Date of Award

12-2016

Degree Type

Dissertation

Degree Name

Doctor of Philosophy

Major

Teacher Education

Major Professor

Colleen P. Gilrane

Committee Members

Richard L. Allington, Robert Nobles II, Stergios Botzakis

Abstract

With the hope of giving voice to individuals who are usually left out of conversations regarding standardized assessments—the families who live with the effects of those tests on their children—this study was designed to answer the following research questions:

1) Who are some of the individuals who are participating in the opt out movement?

2) How are some individuals making the decision to participate in the opt out movement?

a) What knowledge do these individuals who are participating in the opt out movement have regarding the standardized assessments that their children are being given in public schools?

b) How have these individuals who are participating in the opt out movement been affected by the standardized assessments being given in public schools?

Guided by interpretivist theory's notion that reality is socially-constructed, I strove to better understanding the lived experiences of these individuals. The study's initial phase was a national level census survey with open-ended responses and demographic questions. Eight descriptive interviews were conducted with selected census participants.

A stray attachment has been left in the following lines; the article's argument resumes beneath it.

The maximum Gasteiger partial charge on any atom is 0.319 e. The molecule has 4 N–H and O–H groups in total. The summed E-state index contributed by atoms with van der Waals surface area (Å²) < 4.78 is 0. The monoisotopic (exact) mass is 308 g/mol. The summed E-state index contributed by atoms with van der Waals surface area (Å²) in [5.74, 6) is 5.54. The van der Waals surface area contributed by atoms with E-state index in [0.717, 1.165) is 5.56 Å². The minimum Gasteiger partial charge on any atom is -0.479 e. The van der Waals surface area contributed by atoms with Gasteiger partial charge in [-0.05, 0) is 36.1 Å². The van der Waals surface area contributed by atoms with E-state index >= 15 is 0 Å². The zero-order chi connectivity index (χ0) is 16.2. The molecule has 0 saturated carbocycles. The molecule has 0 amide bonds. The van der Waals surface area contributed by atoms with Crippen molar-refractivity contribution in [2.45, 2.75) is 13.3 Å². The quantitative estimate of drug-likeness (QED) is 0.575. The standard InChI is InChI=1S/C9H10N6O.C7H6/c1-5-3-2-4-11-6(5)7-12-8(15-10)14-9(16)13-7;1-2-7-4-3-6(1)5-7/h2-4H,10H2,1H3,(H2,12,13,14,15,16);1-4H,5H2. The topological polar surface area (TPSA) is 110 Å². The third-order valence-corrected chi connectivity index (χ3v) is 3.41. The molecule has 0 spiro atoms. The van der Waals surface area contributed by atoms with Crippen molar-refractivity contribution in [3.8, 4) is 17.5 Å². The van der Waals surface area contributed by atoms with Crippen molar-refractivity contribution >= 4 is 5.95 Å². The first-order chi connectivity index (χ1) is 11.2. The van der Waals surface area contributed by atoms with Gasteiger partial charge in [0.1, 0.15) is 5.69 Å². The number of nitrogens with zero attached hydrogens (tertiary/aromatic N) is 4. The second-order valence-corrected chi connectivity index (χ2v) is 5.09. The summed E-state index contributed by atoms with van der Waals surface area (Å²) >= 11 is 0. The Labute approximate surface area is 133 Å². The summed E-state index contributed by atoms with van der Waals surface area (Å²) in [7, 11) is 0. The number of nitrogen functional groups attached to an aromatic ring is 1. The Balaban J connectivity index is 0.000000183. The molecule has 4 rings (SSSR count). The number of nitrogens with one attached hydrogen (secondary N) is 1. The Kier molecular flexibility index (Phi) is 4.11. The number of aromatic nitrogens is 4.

Although each interview participant had their own experiences with standardized assessments and the opt out movement, it is striking how much their narratives resonated with each other and the predominant findings in the Census. The following conclusions can be drawn about parent's perspectives from this study's findings:

  • Too much testing is going on in American schools,
  • Testing is having negative effects on teachers and children,
  • Schools and systems are not well-prepared to respond to families who wish to opt out, and
  • Parents support their own teachers and/or schools, even when they believe education in general is on the wrong track.

This research has implications for families, for schools, for opt out leaders, and for state education departments and policy makers. It points to the need for additional research regarding test anxiety in children, RtI effects on the well-being of children, in-depth case studies of individual states, and the effects of the opt out movement on reading.